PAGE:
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The Treaty of Waitangi, an explanation; Te Tiriti o Waitangi, he whakamarama.


[ko te tohutoro i roto i te reo Māori]

It was on the 6th day of February, 1840, when the Treaty of Waitangi was made. Waitangi is part of the Bay of Islands in the northern part of the North Island. It was made between Governor William Hobson on behalf of Queen Victoria and the Maori Chiefs who gathered there on that day. It was afterwards that some copies of the Treaty were taken to various parts of the island even to the South Island and was signed by Maori Chiefs of the various tribes.

Altogether there were 512 signatories. From then to now the Treaty and the provisions therein have been the subject of discussion by learned men and administrators of Maori affairs. At the present time the Treaty is widely discussed on all maraes. It is on the lips of the humble and the great, of the ignorant and of the thoughtful.

It was an old lady who asked me quite recently, "Now you tell me what are its conditions and why is it the subject of discussion on the maraes?" I wondered then whether she was right and it was wrong for the name of the Treaty to be so freely discussed on the lips of our womenfolk, when the provisions contained therein were not clear to them. The Treaty of Waitangi was first written in the English language and then translated into the Maori language. The draft was actually written by Governor Hobson and Busby (who was the previous administrator for the Queen before Governor Hobson) corrected it. This is what Busby said and it was printed in the Parliamentary Papers for the year 1861:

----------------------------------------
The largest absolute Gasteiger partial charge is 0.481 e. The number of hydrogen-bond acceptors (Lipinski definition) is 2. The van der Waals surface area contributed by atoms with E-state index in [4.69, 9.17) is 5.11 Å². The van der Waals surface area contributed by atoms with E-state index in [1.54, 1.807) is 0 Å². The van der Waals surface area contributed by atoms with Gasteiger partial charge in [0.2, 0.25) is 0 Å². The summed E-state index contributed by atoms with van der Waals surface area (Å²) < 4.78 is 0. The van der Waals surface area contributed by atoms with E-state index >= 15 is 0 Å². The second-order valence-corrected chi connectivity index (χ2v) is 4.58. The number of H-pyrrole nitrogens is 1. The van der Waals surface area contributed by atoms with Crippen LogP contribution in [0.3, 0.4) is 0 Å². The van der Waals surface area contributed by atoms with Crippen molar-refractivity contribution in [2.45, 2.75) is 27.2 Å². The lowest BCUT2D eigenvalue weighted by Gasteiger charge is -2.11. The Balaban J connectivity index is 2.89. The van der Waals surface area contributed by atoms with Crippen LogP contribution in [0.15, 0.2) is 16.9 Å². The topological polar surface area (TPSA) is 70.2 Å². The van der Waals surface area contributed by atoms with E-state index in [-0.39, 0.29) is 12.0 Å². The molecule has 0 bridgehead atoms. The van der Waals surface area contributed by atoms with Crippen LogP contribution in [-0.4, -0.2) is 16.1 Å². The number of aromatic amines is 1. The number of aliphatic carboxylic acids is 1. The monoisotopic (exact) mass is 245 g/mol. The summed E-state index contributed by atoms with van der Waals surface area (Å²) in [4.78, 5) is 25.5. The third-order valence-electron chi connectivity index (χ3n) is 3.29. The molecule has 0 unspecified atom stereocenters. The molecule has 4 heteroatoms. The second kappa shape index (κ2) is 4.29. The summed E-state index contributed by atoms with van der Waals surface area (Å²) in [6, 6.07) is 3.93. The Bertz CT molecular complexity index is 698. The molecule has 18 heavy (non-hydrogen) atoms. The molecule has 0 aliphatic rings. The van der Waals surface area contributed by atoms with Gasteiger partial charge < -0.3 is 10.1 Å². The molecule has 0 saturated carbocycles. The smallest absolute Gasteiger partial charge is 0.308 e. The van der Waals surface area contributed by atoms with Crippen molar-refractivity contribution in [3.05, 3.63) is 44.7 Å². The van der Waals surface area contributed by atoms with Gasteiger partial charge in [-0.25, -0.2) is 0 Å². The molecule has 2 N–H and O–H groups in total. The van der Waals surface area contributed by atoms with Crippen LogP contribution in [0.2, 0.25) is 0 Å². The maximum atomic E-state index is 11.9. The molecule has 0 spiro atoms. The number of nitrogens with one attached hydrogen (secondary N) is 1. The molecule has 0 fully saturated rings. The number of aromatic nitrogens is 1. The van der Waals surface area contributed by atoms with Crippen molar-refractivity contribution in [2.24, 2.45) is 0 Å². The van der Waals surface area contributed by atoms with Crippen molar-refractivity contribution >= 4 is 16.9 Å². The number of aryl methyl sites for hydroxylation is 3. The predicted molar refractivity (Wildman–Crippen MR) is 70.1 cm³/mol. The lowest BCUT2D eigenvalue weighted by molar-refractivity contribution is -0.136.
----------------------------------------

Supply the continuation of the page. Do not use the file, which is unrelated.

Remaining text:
"The draft of the Treaty was made by me and was approved by Captain Hobson. He made a few alterations but the fundamental provisions were not altered."

Some of Busby's descendants lived at Kairakau near the coast in Hawkes Bay, and later at Tokomaru (Waiapu) where some of the grandchildren still reside. The Maori version of the Treaty was by Henry Williams, referred to as the Four-eyed Williams, one of the ancestors of the subtribe of the Williams.

The English expressions in the Treaty were not adequately rendered into Maori. There were minor parts left out. However, the Maori version page 3clearly explained the main provisions of the Treaty, therefore, let the Maori version of the Treaty explain itself.

What is a Treaty? In accordance with the Maori language, it is an agreement between two or more peoples having authority and agreeing between themselves to certain wide powers affecting them all. The document on which these powers and agreements are recorded is called a treaty. Let the actual Maori version of the Treaty now show.